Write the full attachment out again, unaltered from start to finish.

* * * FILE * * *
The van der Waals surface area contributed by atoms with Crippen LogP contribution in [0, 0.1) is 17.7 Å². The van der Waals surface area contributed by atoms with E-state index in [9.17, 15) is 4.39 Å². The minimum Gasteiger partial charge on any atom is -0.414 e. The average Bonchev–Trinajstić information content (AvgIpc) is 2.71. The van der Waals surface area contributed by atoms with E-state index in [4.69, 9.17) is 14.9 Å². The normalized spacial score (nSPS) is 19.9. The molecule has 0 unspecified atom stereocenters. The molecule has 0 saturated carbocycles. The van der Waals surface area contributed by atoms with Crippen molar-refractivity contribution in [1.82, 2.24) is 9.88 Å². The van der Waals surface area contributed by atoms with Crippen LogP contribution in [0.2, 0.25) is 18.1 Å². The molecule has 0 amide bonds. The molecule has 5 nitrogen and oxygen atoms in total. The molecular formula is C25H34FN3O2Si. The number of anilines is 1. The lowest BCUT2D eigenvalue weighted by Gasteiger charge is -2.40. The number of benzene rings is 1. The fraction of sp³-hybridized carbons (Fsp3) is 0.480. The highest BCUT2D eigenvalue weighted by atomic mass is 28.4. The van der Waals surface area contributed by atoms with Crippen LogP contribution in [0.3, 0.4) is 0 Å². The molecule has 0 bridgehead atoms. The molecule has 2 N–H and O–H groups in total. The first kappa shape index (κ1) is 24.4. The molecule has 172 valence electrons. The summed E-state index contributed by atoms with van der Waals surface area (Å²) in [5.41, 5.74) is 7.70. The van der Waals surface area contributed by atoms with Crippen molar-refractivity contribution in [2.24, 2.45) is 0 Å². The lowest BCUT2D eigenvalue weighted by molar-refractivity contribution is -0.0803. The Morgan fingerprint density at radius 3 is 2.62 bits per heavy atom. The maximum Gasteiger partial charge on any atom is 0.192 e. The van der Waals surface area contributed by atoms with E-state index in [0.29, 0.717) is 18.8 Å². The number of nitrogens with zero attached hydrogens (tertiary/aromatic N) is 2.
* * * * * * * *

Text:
The van der Waals surface area contributed by atoms with Crippen LogP contribution in [0, 0.1) is 17.7 Å². The van der Waals surface area contributed by atoms with E-state index in [9.17, 15) is 4.39 Å². The minimum Gasteiger partial charge on any atom is -0.414 e. The average Bonchev–Trinajstić information content (AvgIpc) is 2.71. The van der Waals surface area contributed by atoms with E-state index in [4.69, 9.17) is 14.9 Å². The normalized spacial score (nSPS) is 19.9. The molecule has 0 unspecified atom stereocenters. The molecule has 0 saturated carbocycles. The van der Waals surface area contributed by atoms with Crippen molar-refractivity contribution in [1.82, 2.24) is 9.88 Å². The van der Waals surface area contributed by atoms with Crippen LogP contribution in [0.2, 0.25) is 18.1 Å². The molecule has 0 amide bonds. The molecule has 5 nitrogen and oxygen atoms in total. The molecular formula is C25H34FN3O2Si. The number of anilines is 1. The lowest BCUT2D eigenvalue weighted by Gasteiger charge is -2.40. The number of benzene rings is 1. The fraction of sp³-hybridized carbons (Fsp3) is 0.480. The highest BCUT2D eigenvalue weighted by atomic mass is 28.4. The van der Waals surface area contributed by atoms with Crippen LogP contribution in [0.3, 0.4) is 0 Å². The molecule has 0 bridgehead atoms. The molecule has 2 N–H and O–H groups in total. The first kappa shape index (κ1) is 24.4. The molecule has 172 valence electrons. The summed E-state index contributed by atoms with van der Waals surface area (Å²) in [5.41, 5.74) is 7.70. The van der Waals surface area contributed by atoms with Crippen molar-refractivity contribution in [2.24, 2.45) is 0 Å². The lowest BCUT2D eigenvalue weighted by molar-refractivity contribution is -0.0803. The Morgan fingerprint density at radius 3 is 2.62 bits per heavy atom. The maximum Gasteiger partial charge on any atom is 0.192 e. The van der Waals surface area contributed by atoms with E-state index in [0.29, 0.717) is 18.8 Å². The number of nitrogens with zero attached hydrogens (tertiary/aromatic N) is 2.